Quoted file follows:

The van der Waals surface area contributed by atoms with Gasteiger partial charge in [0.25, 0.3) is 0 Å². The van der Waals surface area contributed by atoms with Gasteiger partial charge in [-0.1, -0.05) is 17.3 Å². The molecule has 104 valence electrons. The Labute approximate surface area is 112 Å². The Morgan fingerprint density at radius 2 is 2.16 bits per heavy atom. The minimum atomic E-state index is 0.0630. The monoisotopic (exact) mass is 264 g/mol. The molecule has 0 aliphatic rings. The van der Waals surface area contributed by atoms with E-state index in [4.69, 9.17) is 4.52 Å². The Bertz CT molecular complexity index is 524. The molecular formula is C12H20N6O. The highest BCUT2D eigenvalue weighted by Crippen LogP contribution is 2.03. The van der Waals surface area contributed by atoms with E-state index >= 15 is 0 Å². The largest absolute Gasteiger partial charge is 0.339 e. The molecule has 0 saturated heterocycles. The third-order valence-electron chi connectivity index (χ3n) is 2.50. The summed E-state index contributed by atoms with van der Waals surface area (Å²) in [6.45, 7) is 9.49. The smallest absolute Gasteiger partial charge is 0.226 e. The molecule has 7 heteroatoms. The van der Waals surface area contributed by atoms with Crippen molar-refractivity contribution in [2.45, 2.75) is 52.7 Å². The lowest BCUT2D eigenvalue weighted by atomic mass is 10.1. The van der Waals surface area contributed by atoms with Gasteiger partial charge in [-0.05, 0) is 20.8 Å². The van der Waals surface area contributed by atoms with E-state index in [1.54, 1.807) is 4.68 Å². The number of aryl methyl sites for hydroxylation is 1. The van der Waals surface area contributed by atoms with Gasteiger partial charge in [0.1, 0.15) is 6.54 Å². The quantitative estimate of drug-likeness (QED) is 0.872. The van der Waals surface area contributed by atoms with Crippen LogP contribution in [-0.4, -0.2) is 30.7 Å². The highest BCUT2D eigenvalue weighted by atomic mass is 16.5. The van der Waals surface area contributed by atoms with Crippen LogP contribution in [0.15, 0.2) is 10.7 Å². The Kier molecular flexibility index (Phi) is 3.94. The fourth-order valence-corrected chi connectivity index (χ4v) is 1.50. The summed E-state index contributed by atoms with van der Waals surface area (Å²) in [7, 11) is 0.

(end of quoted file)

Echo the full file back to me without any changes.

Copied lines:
The van der Waals surface area contributed by atoms with Gasteiger partial charge in [0.25, 0.3) is 0 Å². The van der Waals surface area contributed by atoms with Gasteiger partial charge in [-0.1, -0.05) is 17.3 Å². The molecule has 104 valence electrons. The Labute approximate surface area is 112 Å². The Morgan fingerprint density at radius 2 is 2.16 bits per heavy atom. The minimum atomic E-state index is 0.0630. The monoisotopic (exact) mass is 264 g/mol. The molecule has 0 aliphatic rings. The van der Waals surface area contributed by atoms with E-state index in [4.69, 9.17) is 4.52 Å². The Bertz CT molecular complexity index is 524. The molecular formula is C12H20N6O. The highest BCUT2D eigenvalue weighted by Crippen LogP contribution is 2.03. The van der Waals surface area contributed by atoms with E-state index >= 15 is 0 Å². The largest absolute Gasteiger partial charge is 0.339 e. The molecule has 0 saturated heterocycles. The third-order valence-electron chi connectivity index (χ3n) is 2.50. The summed E-state index contributed by atoms with van der Waals surface area (Å²) in [6.45, 7) is 9.49. The smallest absolute Gasteiger partial charge is 0.226 e. The molecule has 7 heteroatoms. The van der Waals surface area contributed by atoms with Crippen molar-refractivity contribution in [2.45, 2.75) is 52.7 Å². The lowest BCUT2D eigenvalue weighted by atomic mass is 10.1. The van der Waals surface area contributed by atoms with Gasteiger partial charge in [-0.05, 0) is 20.8 Å². The van der Waals surface area contributed by atoms with E-state index in [1.54, 1.807) is 4.68 Å². The number of aryl methyl sites for hydroxylation is 1. The van der Waals surface area contributed by atoms with Gasteiger partial charge in [0.1, 0.15) is 6.54 Å². The quantitative estimate of drug-likeness (QED) is 0.872. The van der Waals surface area contributed by atoms with Crippen LogP contribution in [-0.4, -0.2) is 30.7 Å². The highest BCUT2D eigenvalue weighted by atomic mass is 16.5. The van der Waals surface area contributed by atoms with Crippen LogP contribution in [0.15, 0.2) is 10.7 Å². The Kier molecular flexibility index (Phi) is 3.94. The fourth-order valence-corrected chi connectivity index (χ4v) is 1.50. The summed E-state index contributed by atoms with van der Waals surface area (Å²) in [7, 11) is 0.